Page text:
BRATTLEBORO -- A Brattleboro man on Tuesday pleaded no contest to engaging in lewd and lascivious conduct with a child.
But Robert A. Chase, 51, does not yet know how much time he will serve in prison. That’s because his Vermont sentence will be identical to a sentence that will be imposed soon in federal court, where Chase has pleaded guilty to possessing child pornography.
"It is my understanding that the federal sentence will be scheduled sometime at the beginning of June," said David Gartenstein, Windham County deputy state’s attorney.
Brattleboro police had said Chase, in an April 2012 interview, acknowledged having inappropriate contact with a child.
That investigation also uncovered evidence that Chase possessed child pornography. Officials searched his home and reportedly discovered videos depicting child sexual abuse.
His computer also contained images of a young child -- photos that appeared to have been taken by Chase, police said.
Federal authorities prosecuted the pornography case. In January, Chase pleaded guilty to one count of possessing child pornography.
On Tuesday in Windham Superior Court Criminal Division, Chase entered a no-contest plea to one count of lewd and lascivious conduct with a child. A second count was dismissed as part of the plea agreement.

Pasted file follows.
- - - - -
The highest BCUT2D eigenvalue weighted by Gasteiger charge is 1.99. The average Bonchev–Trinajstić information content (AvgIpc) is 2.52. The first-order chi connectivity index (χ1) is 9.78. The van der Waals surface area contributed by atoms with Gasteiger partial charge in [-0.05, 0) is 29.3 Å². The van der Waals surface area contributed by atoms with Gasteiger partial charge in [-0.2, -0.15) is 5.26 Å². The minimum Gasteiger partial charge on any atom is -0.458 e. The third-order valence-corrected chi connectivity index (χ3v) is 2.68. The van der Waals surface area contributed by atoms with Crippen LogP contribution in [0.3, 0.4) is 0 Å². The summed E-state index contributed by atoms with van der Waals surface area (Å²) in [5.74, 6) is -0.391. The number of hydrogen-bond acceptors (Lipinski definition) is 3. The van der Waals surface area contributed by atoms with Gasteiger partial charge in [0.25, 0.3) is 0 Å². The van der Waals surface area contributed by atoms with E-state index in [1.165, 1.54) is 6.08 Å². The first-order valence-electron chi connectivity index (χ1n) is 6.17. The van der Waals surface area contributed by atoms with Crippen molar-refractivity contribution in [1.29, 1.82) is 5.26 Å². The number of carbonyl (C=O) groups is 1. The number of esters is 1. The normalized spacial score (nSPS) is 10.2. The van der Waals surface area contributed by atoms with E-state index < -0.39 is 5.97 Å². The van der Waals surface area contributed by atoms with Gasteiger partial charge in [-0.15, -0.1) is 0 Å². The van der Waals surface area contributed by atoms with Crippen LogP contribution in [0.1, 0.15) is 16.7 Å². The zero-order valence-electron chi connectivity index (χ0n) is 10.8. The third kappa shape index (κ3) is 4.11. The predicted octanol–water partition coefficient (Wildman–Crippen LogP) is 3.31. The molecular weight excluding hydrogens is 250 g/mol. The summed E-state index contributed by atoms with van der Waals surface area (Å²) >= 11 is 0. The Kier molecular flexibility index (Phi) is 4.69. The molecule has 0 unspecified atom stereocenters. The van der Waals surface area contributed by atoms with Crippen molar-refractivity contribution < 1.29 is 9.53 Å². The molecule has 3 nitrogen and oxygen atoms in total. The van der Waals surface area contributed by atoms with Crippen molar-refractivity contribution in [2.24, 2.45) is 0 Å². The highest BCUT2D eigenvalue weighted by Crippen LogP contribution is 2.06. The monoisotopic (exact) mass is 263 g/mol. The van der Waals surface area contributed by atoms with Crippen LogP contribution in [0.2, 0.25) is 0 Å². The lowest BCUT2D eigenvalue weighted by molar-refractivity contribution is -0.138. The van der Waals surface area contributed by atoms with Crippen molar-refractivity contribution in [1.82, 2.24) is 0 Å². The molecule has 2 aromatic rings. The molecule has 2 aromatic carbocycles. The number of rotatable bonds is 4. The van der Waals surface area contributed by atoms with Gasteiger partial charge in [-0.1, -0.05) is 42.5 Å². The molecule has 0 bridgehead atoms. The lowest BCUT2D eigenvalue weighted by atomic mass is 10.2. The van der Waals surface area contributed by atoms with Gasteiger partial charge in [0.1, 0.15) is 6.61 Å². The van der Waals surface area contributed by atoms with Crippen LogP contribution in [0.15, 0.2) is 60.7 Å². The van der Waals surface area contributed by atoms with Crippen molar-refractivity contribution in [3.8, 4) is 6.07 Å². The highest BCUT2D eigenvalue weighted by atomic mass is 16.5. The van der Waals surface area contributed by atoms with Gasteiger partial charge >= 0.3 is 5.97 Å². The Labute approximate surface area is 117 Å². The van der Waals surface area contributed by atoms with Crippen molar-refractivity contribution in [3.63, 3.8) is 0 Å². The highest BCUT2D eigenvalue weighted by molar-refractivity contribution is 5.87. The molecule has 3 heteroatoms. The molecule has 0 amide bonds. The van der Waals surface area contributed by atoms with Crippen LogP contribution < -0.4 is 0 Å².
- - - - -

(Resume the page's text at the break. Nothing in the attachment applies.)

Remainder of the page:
Gartenstein said the plea "serves the interest of justice." Both he and Judge John Wesley also noted that the deal allows the victim to avoid testifying at a trial.
"It will avoid the need to cause trauma to the child who is the complaining witness in this case," Gartenstein said.
The agreement also calls for Chase’s state sentence to mirror his federal sentence. Those sentences will be served concurrently.
In the federal case, prosecutors have said the sentencing guidelines for Chase’s plea range from 97 to 120 months in prison. Assistant U.S. Attorney Barbara Masterson in January recommended a sentence of 97 months.
But she noted at the time that such guidelines are advisory, and there is no mandatory minimum.
For the state’s lewd/lascivious conduct charge, the statutory minimum sentence is two years and the maximum is 15 years.
Gartenstein and Joanne Baltz, Chase’s attorney, said they expect Chase to appear in Brattleboro for his state sentencing the day after he is sentenced in federal court.
"We’ll do our best to accommodate that schedule," Wesley said.
Chase has been behind bars since last summer and is being held without bail on the federal charge, officials said.
Mike Faher can be reached at email@example.com or 802-254-2311, ext. 275.